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Eversheds comment: European court says collectively agreed pay rises should not survive TUPE

  • United Kingdom

    18-07-2013

    The decision of the European Court (CJEU) in the case of Parkwood Leisure v Alemo-Herron has been published today, nearly a year since hearing. Employers will be relieved by the Courts unexpected decision that, in principle, employees covered by industry or sector-wide bargaining which is incorporated into their contracts of employment are unlikely to remain entitled to increases in pay negotiated after transfer. Tom Bray, Principal Associate at Global Law Firm Eversheds comments:

    “Today’s decision of the European Court of Justice brings us pretty much to the end of the legal wrangling surrounding this case. What has proved an unexpected turn of events today, and contrary to the views expressed by the Advocate-General back in February, the Court has ruled in favour of the employers in rejecting the continued application of collectively negotiated terms after a business and instead applying a “static” interpretation.

    “Significantly, the Court confirmed that the TUPE Directive does not solely aim to safeguard the interests of employees in the event of a transfer of an undertaking, but also seeks to ensure a fair balance between the interests of those employees, on the one hand, and those of the transferee, on the other. The expression of such an interpretation of the Directive by CJEU is new. In the past, court emphasis in the context of business transfers has very much been upon protecting the interests of the employees. Whilst common sense suggests such protection would be finite, the Directive has not previously been referred to as involving a balancing exercise in the way described today.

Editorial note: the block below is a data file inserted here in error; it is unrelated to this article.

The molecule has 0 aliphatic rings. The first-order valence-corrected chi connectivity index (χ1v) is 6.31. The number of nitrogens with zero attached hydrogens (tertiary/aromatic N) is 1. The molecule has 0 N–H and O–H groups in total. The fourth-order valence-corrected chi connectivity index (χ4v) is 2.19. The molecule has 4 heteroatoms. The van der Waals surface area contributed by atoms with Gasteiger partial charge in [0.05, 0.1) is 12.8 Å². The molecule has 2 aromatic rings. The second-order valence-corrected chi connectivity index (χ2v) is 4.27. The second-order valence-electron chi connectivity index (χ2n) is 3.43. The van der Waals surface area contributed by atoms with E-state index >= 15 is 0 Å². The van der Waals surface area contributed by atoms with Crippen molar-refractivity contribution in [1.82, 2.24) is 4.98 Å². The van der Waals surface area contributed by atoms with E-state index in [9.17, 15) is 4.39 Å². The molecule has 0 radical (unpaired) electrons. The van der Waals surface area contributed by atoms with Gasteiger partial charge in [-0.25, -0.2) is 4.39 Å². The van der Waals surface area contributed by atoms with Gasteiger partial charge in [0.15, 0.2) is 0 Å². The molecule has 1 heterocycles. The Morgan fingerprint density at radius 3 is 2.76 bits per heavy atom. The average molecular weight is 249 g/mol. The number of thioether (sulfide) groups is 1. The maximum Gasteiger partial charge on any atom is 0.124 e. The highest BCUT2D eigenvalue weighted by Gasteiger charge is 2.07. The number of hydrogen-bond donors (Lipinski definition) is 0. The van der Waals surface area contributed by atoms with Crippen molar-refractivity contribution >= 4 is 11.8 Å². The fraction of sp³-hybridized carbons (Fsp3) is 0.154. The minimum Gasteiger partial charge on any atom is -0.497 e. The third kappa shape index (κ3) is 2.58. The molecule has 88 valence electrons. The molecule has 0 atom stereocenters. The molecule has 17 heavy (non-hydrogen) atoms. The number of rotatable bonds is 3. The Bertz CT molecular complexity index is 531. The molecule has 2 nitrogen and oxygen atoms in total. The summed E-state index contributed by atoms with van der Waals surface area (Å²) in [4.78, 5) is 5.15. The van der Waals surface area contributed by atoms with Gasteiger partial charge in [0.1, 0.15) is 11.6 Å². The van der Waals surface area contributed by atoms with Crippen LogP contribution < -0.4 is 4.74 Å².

“The case will now return to the Supreme Court for final decision as to how the CJEU’s conclusions fit with the UK TUPE Regulations and the facts of the case. Even so, the case will almost certainly be decided in favour of the transferee employer, reinstating the decision of the Court of Appeal and reasserting a static interpretation of contract terms, such as those of the employees.

    “An important issue which may need clarification by the Supreme Court is whether it will interpret the case narrowly and applicable only to scenarios where public sector employees governed by collective bargaining have transferred to the private sector, as arose here. This seems unlikely, however, as collectively agreed pay is obviously not a uniquely public sector issue. Depending upon the approach now taken by the Supreme Court, it also seems unlikely that the Government will choose to amend the TUPE Regulations to reflect today’s decision as part of its current review. The question of the duration of collective agreements in this context is nonetheless still to be debated.”

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